Death may not seem like a topic we broach with children unless we absolutely must, but the pain of loss, the complexity of grief — simple as it may sound — is a part of life’s learning process. Whether the pain of Charlotte’s death due to old age, or Leslie’s sudden passing after a tragic accident — the sadness remains with us, and that’s not a bad thing.
C. S. Lewis wrote “a children’s story is the best art form for something you have to say … the form makes it easier to see into the depths, even of death.” Childhood may be thought as a blissful state of innocence and naivety, leaving many adults skittering around emotionally heavier topics. But if done with care, introducing children to concepts loss and grief through books can aid during major transitions and difficulties. Read more >>
When Mattel released its ad for its Moschino Barbie, it caused a stir, simply because one of the stars of this video was a young boy. Male Barbie fans were enthused while there were many who were outraged.
When Target announced that it would be getting rid of the “girls” and “boys” signs in its bedding and toys department, it was met with simultaneous praise and outrage. A lot of this outrage is because many conservatives believe that “there are no gender neutral people” (Hains 2015). “Won’t someone think of the children?” cried others. Marketing toys as gender neutral is not trying to make girls and boys the same. Nor is it trying to get rid of toys like Hot Wheels and Barbie. It is a simple redistribution of toys according to theme and interest rather than gender.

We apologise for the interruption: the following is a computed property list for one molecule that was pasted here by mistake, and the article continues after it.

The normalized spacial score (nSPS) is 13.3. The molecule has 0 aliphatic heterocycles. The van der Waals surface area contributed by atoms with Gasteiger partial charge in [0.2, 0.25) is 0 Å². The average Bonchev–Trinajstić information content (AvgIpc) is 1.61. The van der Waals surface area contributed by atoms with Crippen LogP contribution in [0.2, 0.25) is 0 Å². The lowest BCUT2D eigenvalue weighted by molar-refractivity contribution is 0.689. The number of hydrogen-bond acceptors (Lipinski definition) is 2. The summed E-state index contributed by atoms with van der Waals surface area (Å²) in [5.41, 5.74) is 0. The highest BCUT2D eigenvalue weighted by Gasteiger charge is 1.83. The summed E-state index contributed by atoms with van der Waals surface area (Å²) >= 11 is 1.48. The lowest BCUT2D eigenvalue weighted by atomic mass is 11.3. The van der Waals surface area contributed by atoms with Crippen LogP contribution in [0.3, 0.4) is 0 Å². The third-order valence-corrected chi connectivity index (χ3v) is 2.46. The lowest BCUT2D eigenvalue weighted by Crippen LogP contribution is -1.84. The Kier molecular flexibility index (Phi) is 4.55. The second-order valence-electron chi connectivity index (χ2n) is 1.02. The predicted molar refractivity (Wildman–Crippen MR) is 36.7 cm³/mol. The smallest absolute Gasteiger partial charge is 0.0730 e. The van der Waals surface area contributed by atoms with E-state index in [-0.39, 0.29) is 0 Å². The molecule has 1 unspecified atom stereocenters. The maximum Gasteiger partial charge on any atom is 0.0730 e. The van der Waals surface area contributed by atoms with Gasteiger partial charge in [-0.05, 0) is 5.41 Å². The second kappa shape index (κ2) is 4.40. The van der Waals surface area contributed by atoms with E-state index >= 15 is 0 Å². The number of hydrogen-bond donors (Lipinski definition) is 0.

So what’s the big deal? Do these labels even matter? Yes, they do. Labels are real and labels can hurt. They can instill a sense of shame in young children who find their interests do not lie with what the labels tell them that they should like. Little boys who want to play with Barbies should not feel ashamed when they walk down the doll aisle to find the one they want. Little girls with a love for Hot Wheels should not be shamed for their toy selection. Parents may worry that letting their son play with dolls will damage him somehow, but letting him play with trucks could also damage him by reinforcing gender stereotypes that could be harmful in his adult life.
Media offers a world of entertainment and learning possibilities for children and youth. The kidsmediacentre explores kids' media futures and is committed to supporting cross-platform content producers in Canada to ensure the kids' media industry is vibrant, indigenous and committed to the healthy growth of children.